Physiology of somatotrophs

The release of GH occurs in a pulsatile fashion. There are approximately 10 intermittent pulses of GH per 24 hours. [3] Secretion of GH is stimulated by hypothalamic GHRH and fasting, while suppressed by somatostatin, circulating GH and IGF-1, glucocorticoids as well as aging. The main biological effect of GH is promotion of linear growth in post-natal life, until completion of puberty. Excess production of GH prior to the closure of epiphyses leads to gigantism, while, in adults, it causes acromegaly. [4]

Pathogenensis of somatotroph adenoma

Both pituitary and hypothalamic factors influence pituitary tumor pathogenesis. These tumors are usually benign. Densely granulated adenomas grow slowly and are usually seen in older patients. Sparsely granulated adenomas are rapidly growing and are seen in younger individuals. About 25% of GH adenomas co-secrete prolactin. Tumors may be monomorphous or dimorphous and secrete single or multiple hormones. [1] In 98% of cases of acromegaly, the source of excess GH is pituitary somatotroph adenoma. Rarely, excess GH may be due to ectopic tumors, secreting either GHRH or GH. Familial acromegaly syndromes are rare.

Clinical features

The elevated GH and IGF-1 in acromegaly lead to a wide range of cardiovascular, respiratory, endocrine, and metabolic morbidities. [5] The clinical manifestations range from subtle signs of acral overgrowth, soft tissue swelling, arthralgias, jaw prognathism, fasting hyperglycemia, and hyperhidrosis to florid osteoarthritis, frontal bone bossing, diabetes mellitus, hypertension, and respiratory and cardiac failure. [3] Enlarging pituitary macroadenoma (>10 mm) may cause visual field defects and signs of raised intracranial tension. Although bitemporal hemianopia is the most common defect, any type of visual field defect can occur depending on the direction of growth and involvement of fibers as in our patient, who had binasal hemianopia with involvement of upper temporal field in left eye. Benign colonic polyps have been reported in 45% of patients. Colonoscopy is warranted every 3-5 years. [1]


The diagnosis of acromegaly can be made on the basis of characteristic clinical appearance. Serial photographs provide a good evidence for clinical diagnosis. Failure of GH suppression to <1 ng/ml is considered diagnostic. MRI with contrast is the gold standard for diagnosis. [4]


Aim of treatment is to normalize GH and IGF-1 levels, to remove tumor mass effect, and to preserve normal pituitary function. [4] Treatment options include surgery, drugs, and radiotherapy. [3]

Choice of therapy

Trans-sphenoidal surgery is recommended for most patients. But remission rates are 80% for microadenomas and only <50% for macroadenomas. Radiotherapy is reserved for tumors that have recurred or persisted after surgery in patients with resistance to or intolerance of medical treatment. Medical therapy includes somatostatin analogues (Octreotide LAR, Lanreotide, Pasreotide), dopamine agonists (Bromocriptine, Cabergoline), and GH receptor antagonists (Pegvisomant). Because of their cost, in Indian scenario, these drugs are used while waiting for the radiotherapy to be effective or after insufficient surgical removal of adenoma. [4] In our case, the patient and her attendants denied surgery in spite of repeated motivations. She has been under follow-up, twice monthly, for her hypertension and diabetes.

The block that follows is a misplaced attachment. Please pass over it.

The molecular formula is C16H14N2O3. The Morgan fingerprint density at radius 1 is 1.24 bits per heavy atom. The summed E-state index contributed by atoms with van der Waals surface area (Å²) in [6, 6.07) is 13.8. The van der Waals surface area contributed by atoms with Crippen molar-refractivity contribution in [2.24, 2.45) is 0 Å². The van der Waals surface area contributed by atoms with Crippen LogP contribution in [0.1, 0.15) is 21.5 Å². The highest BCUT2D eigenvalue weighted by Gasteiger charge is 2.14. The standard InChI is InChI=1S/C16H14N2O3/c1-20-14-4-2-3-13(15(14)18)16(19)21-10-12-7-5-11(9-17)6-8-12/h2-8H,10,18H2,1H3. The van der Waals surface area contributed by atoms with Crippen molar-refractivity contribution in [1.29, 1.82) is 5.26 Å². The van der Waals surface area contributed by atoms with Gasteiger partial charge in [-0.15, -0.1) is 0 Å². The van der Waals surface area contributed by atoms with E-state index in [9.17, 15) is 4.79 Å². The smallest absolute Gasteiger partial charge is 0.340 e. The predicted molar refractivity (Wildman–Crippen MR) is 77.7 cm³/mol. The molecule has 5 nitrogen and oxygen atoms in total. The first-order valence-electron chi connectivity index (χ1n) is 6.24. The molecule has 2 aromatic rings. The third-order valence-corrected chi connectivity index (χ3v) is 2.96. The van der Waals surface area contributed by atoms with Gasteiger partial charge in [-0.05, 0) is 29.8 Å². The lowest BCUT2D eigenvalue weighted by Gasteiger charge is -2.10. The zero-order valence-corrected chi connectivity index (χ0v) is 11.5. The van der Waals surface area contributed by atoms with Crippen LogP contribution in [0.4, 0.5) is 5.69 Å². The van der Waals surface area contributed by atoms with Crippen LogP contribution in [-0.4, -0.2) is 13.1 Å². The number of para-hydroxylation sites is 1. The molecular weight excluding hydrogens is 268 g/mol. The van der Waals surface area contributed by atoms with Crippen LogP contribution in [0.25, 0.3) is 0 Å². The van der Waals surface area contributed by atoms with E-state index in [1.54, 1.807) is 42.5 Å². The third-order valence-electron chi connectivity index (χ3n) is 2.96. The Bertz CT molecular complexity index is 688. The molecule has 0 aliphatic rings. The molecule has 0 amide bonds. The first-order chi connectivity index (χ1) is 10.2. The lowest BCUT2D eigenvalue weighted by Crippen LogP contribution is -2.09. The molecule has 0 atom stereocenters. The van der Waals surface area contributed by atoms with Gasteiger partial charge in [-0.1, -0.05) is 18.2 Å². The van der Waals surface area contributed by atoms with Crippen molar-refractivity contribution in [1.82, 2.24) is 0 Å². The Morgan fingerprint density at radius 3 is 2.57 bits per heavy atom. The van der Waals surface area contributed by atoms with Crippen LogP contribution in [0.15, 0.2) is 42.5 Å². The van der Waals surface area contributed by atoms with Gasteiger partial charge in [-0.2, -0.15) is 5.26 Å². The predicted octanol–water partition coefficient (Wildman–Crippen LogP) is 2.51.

Criteria of cure [6]


GH levels <2.5 ng/ml, young age, shorter duration of disease, and absence of hypertension are predictors of longer survival. [7] Untreated acromegaly is associated with a significant morbidity and a reduced life expectancy. [8] Cardiovascular disease is the leading cause of death. [1]

  References Top

1.Melmed S, Kleinberg DL. Anterior pituitary. Williams Textbook of Endocrinology. 10 th ed. Philadelphia: WB Saunders company; 2003. p. 177-281.   Back to cited text no. 1
2.Melmed S. Acromegaly. N Eng J Med 1990;322:966-77.  Back to cited text no. 2
3.Melmed S. Medical progress: Acromegaly. N Eng J Med 2006;355:2558-73.  Back to cited text no. 3
4.Jayakumar RV. Disorders of anterior pituitary. In: Yashpal Munjal, editor. API Textbook of Medicine. 9 th ed. Mumbai: The Association of Physicians of India; 2012. p. 411-3.  Back to cited text no. 4
5.Chason P, Salenave S, Kamenicky P, Cazabat L, Young J. Pituitary tumors: Acromegaly. Best Pract Res Clin Endocrinol Metab 2009;23:555-74.  Back to cited text no. 5
6.Giustina A, Barkan A, Casanueva FF, Cavagnini F, Frohman L, Ho K, et al. Criteria for cure of acromegaly: A consensus statement. J Clin Endocrinol Metab 2000;85:526-9.  Back to cited text no. 6
7.Kauppinen-Makelin R, Sane T, Reunanen A, Välimäki MJ, Niskanen L, Markkanen H, et al. A nationwide survey of mortality in acromegaly. J Clin Endocrinol Metab 2005;90:4081-6.  Back to cited text no. 7
8.Wright AD, Hill DM, Lowy C, Fraser TR. Mortality in acromegaly. Q J Med 1970;39:1-16.  Back to cited text no. 8


  [Figure 1], [Figure 2], [Figure 3], [Figure 4]

  [Table 1]